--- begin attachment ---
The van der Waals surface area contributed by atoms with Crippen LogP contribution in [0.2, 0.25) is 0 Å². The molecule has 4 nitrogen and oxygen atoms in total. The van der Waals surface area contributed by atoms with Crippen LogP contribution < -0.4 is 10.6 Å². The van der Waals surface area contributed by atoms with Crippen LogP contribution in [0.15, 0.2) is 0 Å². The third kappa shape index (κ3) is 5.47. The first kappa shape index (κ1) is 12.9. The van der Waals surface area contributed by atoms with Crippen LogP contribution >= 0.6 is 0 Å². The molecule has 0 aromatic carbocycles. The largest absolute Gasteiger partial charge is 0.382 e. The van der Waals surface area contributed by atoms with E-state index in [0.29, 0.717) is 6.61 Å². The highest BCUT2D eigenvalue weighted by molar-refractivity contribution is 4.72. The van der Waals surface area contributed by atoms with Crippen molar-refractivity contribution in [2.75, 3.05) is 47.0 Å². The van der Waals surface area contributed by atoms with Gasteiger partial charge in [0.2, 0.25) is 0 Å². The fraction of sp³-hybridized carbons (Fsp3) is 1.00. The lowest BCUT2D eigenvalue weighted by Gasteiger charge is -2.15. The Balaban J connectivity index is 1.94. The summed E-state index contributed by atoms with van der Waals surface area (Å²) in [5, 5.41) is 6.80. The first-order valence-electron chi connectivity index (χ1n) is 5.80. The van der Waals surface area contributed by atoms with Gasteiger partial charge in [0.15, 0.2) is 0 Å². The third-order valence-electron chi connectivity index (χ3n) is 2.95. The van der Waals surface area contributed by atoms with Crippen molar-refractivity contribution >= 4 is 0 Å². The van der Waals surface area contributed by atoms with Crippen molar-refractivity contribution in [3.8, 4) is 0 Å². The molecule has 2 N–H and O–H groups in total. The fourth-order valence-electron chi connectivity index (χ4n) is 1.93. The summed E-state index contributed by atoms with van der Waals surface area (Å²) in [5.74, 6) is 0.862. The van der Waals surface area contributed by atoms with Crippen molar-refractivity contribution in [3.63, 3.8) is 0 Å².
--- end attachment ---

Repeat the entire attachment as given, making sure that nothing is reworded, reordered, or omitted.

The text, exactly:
The van der Waals surface area contributed by atoms with Crippen LogP contribution in [0.2, 0.25) is 0 Å². The molecule has 4 nitrogen and oxygen atoms in total. The van der Waals surface area contributed by atoms with Crippen LogP contribution < -0.4 is 10.6 Å². The van der Waals surface area contributed by atoms with Crippen LogP contribution in [0.15, 0.2) is 0 Å². The third kappa shape index (κ3) is 5.47. The first kappa shape index (κ1) is 12.9. The van der Waals surface area contributed by atoms with Crippen LogP contribution >= 0.6 is 0 Å². The molecule has 0 aromatic carbocycles. The largest absolute Gasteiger partial charge is 0.382 e. The van der Waals surface area contributed by atoms with E-state index in [0.29, 0.717) is 6.61 Å². The highest BCUT2D eigenvalue weighted by molar-refractivity contribution is 4.72. The van der Waals surface area contributed by atoms with Crippen molar-refractivity contribution in [2.75, 3.05) is 47.0 Å². The van der Waals surface area contributed by atoms with Gasteiger partial charge in [0.2, 0.25) is 0 Å². The fraction of sp³-hybridized carbons (Fsp3) is 1.00. The lowest BCUT2D eigenvalue weighted by Gasteiger charge is -2.15. The Balaban J connectivity index is 1.94. The summed E-state index contributed by atoms with van der Waals surface area (Å²) in [5, 5.41) is 6.80. The first-order valence-electron chi connectivity index (χ1n) is 5.80. The van der Waals surface area contributed by atoms with Gasteiger partial charge in [0.15, 0.2) is 0 Å². The third-order valence-electron chi connectivity index (χ3n) is 2.95. The van der Waals surface area contributed by atoms with Crippen molar-refractivity contribution >= 4 is 0 Å². The van der Waals surface area contributed by atoms with Crippen molar-refractivity contribution in [3.8, 4) is 0 Å². The molecule has 2 N–H and O–H groups in total. The fourth-order valence-electron chi connectivity index (χ4n) is 1.93. The summed E-state index contributed by atoms with van der Waals surface area (Å²) in [5.74, 6) is 0.862. The van der Waals surface area contributed by atoms with Crippen molar-refractivity contribution in [3.63, 3.8) is 0 Å².